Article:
During the sentencing of disgraced former USA Gymnastics team doctor Larry Nassar, Judge Rosemarie Aquilina, who presided over his hearing, read a snippet of a letter Nassar wrote to the court, as Dearly previously reported.
The sections of the letter she read made many of those still in the courtroom gasp:
The federal judge went ballistic at sentencing since I pledged guilty to the state cases and spent 10% on the federal case and 90% on the state cases and civil suits. She gave me 60 years instead of 5 to 20 years (three consecutive 20-year sentences). I pleaded guilty to possession of porn from 9/2004 to 12/2004, four months.
The prosecutor even admitted the I never belonged to any porn sites, any chat rooms, was not on the dark web, and also they could not prove I viewed it. It was all deleted, of course, I shared my electronics, and I could not prove that. So for four months of porn possession from 2004, I was sentenced to 60 years, not proper, appropriate, or fair. […]
What I did in the state cases was medical, not sexual, but because of the porn I lost all support, thus another reason for the state guilty plea. So I tried to avoid a trial to save the stress to this community, my family, the victims, yet look what is happening. It is wrong. […]
I was a good doctor because my treatments worked and those patients who are speaking out, were the same ones that praised and came back over and over and referred family and friends to see me. The media convinced them that everything I did was wrong and bad. They feel I broke their trust. “Hell hath no fury like a women scorned.”
It is just a nightmare. […] The stories that are being fabricated to sensationalize this, then the AG would only accept my plea deal if I said what I did was not medical and was for my own pleasure. They forced me to say that or they were going to trial. And not accepting the plea, I wanted to plead no contest, but the AG refused that. I was so manipulated by the AG and now Aquilina. And all I wanted was to minimize stress to everyone like I wrote earlier. […]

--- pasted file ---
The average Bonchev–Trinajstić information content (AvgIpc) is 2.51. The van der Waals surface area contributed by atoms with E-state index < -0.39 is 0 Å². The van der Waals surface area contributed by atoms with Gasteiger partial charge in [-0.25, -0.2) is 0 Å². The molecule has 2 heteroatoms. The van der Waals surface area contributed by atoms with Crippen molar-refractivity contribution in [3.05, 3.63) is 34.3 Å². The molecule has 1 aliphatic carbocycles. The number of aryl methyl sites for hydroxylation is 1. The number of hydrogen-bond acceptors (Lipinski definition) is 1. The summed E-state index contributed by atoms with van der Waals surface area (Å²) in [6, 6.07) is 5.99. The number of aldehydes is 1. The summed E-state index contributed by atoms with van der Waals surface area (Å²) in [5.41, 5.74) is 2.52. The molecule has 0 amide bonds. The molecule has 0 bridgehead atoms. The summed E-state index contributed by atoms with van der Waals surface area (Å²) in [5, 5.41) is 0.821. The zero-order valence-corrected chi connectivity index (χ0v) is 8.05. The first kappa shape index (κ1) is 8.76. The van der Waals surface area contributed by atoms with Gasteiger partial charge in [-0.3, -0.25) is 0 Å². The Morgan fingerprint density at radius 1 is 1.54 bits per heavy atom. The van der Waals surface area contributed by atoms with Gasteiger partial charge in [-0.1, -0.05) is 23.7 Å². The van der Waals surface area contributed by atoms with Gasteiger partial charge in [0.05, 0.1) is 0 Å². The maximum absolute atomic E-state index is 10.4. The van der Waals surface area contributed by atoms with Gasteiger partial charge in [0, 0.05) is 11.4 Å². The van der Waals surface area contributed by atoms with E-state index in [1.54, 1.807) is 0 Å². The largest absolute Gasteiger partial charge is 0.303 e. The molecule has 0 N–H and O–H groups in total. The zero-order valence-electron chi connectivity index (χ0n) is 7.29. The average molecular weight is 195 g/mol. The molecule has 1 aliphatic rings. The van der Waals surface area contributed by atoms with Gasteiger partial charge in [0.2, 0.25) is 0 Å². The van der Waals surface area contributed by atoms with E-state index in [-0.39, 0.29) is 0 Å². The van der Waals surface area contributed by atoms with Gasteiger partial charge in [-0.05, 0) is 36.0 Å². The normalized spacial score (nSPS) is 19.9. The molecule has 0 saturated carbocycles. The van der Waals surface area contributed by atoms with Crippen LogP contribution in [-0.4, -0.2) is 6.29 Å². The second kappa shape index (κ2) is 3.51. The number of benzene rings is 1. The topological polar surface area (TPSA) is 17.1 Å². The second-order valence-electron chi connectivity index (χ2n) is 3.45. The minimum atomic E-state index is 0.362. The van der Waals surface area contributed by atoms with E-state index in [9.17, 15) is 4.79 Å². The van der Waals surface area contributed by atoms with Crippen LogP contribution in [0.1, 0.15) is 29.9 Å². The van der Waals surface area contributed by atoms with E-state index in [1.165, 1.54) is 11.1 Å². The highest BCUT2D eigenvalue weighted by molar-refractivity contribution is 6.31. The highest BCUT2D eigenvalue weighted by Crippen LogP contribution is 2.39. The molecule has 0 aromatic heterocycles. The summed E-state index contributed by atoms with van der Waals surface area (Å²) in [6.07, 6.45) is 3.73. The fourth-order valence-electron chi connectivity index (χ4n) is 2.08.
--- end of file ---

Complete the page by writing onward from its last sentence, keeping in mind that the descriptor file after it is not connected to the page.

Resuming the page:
In addition to the federal case, my medical treatments with the Olympic/national gymnastics team were discussed as part of the plea. The FBI investigated them in 2015 and found nothing substantial because it was medical. Now they are seeking the media attention and financial reward.
Following the letter, Aquilina addressed Nassar and directly asked if he wanted to rescind his plea deal. He replied no.
The judge went on to say that Nassar’s letter tells her that the defendant doesn’t see what he did as wrong— he still considers himself a doctor, he still feels entitled, and he still believes that the abuse was “treatment.”
Aquilina then said:
“As much as it was my honor and privilege to hear these sister survivors. It’s my honor to sentence you, because you sir, do not deserve to walk outside a prison again. […] I’ve just signed your death warrant.”
Nassar was sentenced to 175 years.
At the end of the sentencing, Aquilina revealed that she will not be talking with the media and that those covering the sentencing should focus solely on the stories of the survivors.
“This story is not about me. It never was about me. […] I’m not going to be making any statements. […] It’s just not my story. […] It is their story.”
As both Aquilina and Nassar exited the courtroom, those still inside erupted in applause.